Paleocene to Miocene migmatization and kinematics of the deformation at the northern boundary of the Xolapa Complex: implications for the Chortís Block-southern Mexico connection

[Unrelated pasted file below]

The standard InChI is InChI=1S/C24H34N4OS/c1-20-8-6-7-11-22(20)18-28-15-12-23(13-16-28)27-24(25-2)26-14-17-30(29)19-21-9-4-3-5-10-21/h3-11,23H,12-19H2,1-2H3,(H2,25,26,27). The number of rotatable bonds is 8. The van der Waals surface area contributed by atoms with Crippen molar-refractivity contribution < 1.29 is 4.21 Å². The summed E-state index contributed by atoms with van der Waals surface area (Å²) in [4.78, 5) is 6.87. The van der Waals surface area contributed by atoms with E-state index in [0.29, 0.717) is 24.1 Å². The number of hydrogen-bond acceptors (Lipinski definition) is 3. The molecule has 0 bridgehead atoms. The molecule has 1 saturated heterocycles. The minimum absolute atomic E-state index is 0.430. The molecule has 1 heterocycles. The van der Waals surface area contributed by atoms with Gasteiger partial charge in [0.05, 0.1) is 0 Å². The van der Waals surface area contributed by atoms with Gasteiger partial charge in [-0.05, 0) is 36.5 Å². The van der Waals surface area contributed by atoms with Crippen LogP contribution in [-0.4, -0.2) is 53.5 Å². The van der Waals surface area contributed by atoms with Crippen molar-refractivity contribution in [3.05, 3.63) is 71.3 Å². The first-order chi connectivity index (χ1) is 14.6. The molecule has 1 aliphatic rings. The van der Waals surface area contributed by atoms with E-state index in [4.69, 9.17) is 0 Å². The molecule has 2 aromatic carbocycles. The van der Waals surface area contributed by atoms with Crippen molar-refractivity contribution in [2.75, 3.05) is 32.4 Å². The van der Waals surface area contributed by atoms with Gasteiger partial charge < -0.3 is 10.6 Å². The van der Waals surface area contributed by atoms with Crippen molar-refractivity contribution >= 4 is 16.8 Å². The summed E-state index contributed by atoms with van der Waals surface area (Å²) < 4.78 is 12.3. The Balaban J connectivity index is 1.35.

The Xolapa Complex of southern Mexico preserves evidence of its connection with the Chortís Block of Central America. Orthogneisses yielded U-Pb protolith ages from 172 to 169 Ma and paramigmatites are dated at 217 Ma. El Salitre and the Amatlán granitoids show crystallization ages of 65 and 59–57 Ma, respectively. In central Xolapa, diatexites have ages from 38 to 31 Ma, and granites were dated from 30 to 29 Ma. In the southeastern Xolapa, crystallization ages of 45 Ma and 23 to 21 Ma were obtained from migmatites and anatectic granites, respectively. Previous data indicate three diachronous stages of crustal melting along the Xolapa block. Structural data reveal that the Xolapa Complex is tectonically juxtaposed against the Acatlán Complex through ductile zones. Two mylonitic foliations are predominant in the northern boundary of the Xolapa Complex: (i) a sub-vertical NW-SE foliation with subhorizontal or low-plunging stretching lineation and left-lateral kinematics; and (ii) a subhorizontal NE-SW foliation with normal plunging stretching lineation and top-to-NE kinematics. The first mylonitic event related to the sinistral eastward motion of the Chortís Block occurred between 58 and 54–50 Ma. The second event took place in central Xolapa after or synchronous with the 38–31 Ma emplacement of diatexites. This event is related to an extensional phase that uplifts the Xolapa Complex with concerning the Acatlán Complex. In the southeastern region, deformation occurred after or synchronous with the emplacement of anatectic granites dated at 23–22 Ma. Our geochronological and structural data delineated an eastward decreasing age trend of migmatization, whereas the mylonitic deformation reported through the Xolapa Complex is consistent with a diachronous migration and detachment of the Chortís Block relative to the Acatlán Complex from Paleocene to early Miocene times.